Buying Larkspur Colorado Land


With some variations, the process of buying land in Larkspur Colorado is similar to buying any other real estate: first decide on your price range and some basic parameters, like the general area and approximate parcel size you want, then arrange financing, survey the market to see what’s available, and make an offer to buy.

But the devil’s in the details. Read on…

Things to consider when buying Larkspur land:



Orientation - Which way does it face? South is considered best because the winter sun is lower in the sky and it warms south-facing lots and the homes thereon. But don’t be dogmatic about southern orientation because, for example, many of our best lots with mountain views face west.

Topography - It is a rare parcel that is both heavily trees and offers sweeping vistas. Neither is better than the other, you just need to decide your preference.

Access - County-maintained roads are typically preferred and nearly all buildable lots in the Perry Park area are county maintained. Some other areas of Larkspur are served by homeowner association-maintained roads and more private, secluded areas may involve maintaining your own private drive for some distance. You’ll also want to confirm the legality of your access right-of-way.

Water - Most lots in the Perry Park area receive water service from Perry Park Water & Sanitation. You can generally anticipate that larger and more remote lots are eligible for a well permit, but you will always want to confirm you can get a permit before buying. If you buy a lot served by a community/public water system, be sure to check on tap costs and availability.

To learn more about how wells work visit the Water Wells page of this site.

Sewer - Most lots that are larger than two acres will require a septic system. In Larkspur, septic systems typically consist of a 2-compartment tank with leaching field. It is always a good idea to confirm availability of a septic permit before buying. Plan to spend about $10,000 for your septic system. Again, you’ll want to check on sewer tap cost and availability in areas served by a community sewer district.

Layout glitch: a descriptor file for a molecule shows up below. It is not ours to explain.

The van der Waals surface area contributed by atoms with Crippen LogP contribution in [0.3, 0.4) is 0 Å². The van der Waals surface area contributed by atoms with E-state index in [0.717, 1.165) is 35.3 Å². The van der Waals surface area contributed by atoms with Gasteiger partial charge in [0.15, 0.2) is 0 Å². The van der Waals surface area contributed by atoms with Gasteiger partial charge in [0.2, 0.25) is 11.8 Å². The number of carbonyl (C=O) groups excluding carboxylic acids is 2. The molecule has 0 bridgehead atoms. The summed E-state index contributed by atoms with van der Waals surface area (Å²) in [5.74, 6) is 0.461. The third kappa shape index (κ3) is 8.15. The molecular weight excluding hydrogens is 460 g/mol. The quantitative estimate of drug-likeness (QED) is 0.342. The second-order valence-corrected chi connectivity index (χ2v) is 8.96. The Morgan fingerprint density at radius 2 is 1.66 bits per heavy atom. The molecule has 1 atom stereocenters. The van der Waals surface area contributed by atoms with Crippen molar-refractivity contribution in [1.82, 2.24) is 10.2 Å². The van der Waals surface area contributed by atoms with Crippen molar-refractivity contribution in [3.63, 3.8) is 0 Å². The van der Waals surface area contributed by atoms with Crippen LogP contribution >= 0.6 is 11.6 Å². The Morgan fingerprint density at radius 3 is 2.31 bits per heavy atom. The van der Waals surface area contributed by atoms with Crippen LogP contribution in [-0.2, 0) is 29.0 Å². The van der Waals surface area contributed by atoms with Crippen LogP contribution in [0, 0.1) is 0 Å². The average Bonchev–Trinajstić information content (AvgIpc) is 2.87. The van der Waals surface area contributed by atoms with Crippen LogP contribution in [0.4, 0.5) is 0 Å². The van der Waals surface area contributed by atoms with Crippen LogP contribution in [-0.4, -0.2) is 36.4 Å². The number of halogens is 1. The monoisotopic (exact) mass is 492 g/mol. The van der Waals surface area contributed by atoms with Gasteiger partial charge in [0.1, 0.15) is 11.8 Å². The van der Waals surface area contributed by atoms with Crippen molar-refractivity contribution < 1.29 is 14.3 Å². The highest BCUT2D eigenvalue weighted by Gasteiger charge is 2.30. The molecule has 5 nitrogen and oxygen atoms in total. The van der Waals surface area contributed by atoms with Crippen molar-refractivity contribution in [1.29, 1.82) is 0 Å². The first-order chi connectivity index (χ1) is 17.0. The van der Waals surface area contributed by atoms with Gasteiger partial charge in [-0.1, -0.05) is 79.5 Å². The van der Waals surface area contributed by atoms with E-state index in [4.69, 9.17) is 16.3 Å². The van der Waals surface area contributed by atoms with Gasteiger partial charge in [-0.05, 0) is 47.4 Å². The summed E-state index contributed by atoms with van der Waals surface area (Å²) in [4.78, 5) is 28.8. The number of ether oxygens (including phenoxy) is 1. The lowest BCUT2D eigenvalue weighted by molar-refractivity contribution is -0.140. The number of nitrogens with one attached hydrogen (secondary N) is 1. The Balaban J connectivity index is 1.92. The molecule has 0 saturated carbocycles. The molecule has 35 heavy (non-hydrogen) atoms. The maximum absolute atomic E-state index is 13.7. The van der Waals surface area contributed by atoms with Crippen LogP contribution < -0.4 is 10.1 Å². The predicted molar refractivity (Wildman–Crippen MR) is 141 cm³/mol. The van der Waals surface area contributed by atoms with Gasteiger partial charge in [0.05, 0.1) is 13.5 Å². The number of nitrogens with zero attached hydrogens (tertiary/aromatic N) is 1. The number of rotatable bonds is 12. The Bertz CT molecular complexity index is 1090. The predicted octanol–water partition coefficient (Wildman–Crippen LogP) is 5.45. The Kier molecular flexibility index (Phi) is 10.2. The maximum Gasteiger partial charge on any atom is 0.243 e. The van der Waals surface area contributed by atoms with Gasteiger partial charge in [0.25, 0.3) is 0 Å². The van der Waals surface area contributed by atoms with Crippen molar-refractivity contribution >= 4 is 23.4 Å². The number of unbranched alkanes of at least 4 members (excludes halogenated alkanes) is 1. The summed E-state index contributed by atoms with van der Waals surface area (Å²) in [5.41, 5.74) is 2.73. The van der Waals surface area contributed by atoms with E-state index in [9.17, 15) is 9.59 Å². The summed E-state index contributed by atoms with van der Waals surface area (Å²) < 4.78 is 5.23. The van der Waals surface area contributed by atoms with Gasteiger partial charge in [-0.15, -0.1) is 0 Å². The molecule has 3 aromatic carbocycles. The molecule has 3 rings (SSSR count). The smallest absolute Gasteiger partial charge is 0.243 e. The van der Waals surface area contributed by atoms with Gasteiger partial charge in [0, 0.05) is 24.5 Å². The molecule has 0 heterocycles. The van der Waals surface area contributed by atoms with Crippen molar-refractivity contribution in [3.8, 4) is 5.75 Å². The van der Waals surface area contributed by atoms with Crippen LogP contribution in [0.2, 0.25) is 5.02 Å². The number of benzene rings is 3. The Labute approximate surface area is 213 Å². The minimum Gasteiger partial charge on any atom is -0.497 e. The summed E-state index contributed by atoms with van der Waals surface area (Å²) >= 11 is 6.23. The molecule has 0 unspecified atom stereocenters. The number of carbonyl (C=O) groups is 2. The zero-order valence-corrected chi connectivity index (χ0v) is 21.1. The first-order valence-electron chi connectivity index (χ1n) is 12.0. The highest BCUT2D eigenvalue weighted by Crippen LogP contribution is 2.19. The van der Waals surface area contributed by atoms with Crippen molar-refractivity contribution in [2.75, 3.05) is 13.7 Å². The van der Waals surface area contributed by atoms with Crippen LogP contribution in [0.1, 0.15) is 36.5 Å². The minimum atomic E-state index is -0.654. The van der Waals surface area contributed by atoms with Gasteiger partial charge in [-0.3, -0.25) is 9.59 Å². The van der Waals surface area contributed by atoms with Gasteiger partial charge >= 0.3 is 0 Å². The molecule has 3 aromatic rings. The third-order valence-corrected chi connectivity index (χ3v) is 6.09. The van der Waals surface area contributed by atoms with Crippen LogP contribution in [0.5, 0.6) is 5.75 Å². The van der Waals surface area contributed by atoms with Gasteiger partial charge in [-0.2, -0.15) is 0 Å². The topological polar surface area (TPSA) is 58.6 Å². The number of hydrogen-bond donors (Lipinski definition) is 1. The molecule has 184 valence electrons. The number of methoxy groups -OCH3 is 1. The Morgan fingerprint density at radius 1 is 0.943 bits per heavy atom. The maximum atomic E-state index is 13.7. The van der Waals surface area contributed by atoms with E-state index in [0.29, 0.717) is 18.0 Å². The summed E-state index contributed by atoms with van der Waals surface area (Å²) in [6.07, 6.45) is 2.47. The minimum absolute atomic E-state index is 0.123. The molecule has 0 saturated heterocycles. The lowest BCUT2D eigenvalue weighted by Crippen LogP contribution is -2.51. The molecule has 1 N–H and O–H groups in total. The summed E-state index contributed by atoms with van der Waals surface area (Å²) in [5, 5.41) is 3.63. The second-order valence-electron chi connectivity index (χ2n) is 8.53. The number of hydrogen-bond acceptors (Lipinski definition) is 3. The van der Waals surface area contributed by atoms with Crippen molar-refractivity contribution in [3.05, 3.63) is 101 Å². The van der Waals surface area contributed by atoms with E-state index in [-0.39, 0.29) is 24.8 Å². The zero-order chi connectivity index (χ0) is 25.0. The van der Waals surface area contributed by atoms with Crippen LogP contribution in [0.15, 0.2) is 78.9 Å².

To learn more about how Septic Systems work visit the Septic Systems page of this site.

LID Fees - Most buildable lots in the Perry Park area carry a LID (Local Improvement District) fee. LID fees are assessed when services (water, sewer, natural gas, electricity, telephone, etc.) are brought to a previously unbuildable area. The cost of bringing these services is divided amongst the benefiting lots. LID fees which are frequently as high as $30,000 are typically financed through the county over a period of ten years and paid as part of the property taxes. When purchasing a lot (as well as many newly built homes) it is important to verify the presence and amount of the LID prior to writing an offer.

Speculative Lots - Many lots in the Perry Park area are not currently buildable. Douglas county will not issue building permits to lots in the Perry Park area until the streets have been paved and services (water, sewer, natural gas, electricity, telephone, etc.) have been brought to the lot line. Depending upon the area and the demand for services some Speculative lots may be buildable in as little as 12 to 24 months while others many not be buildable for 10 years or even longer.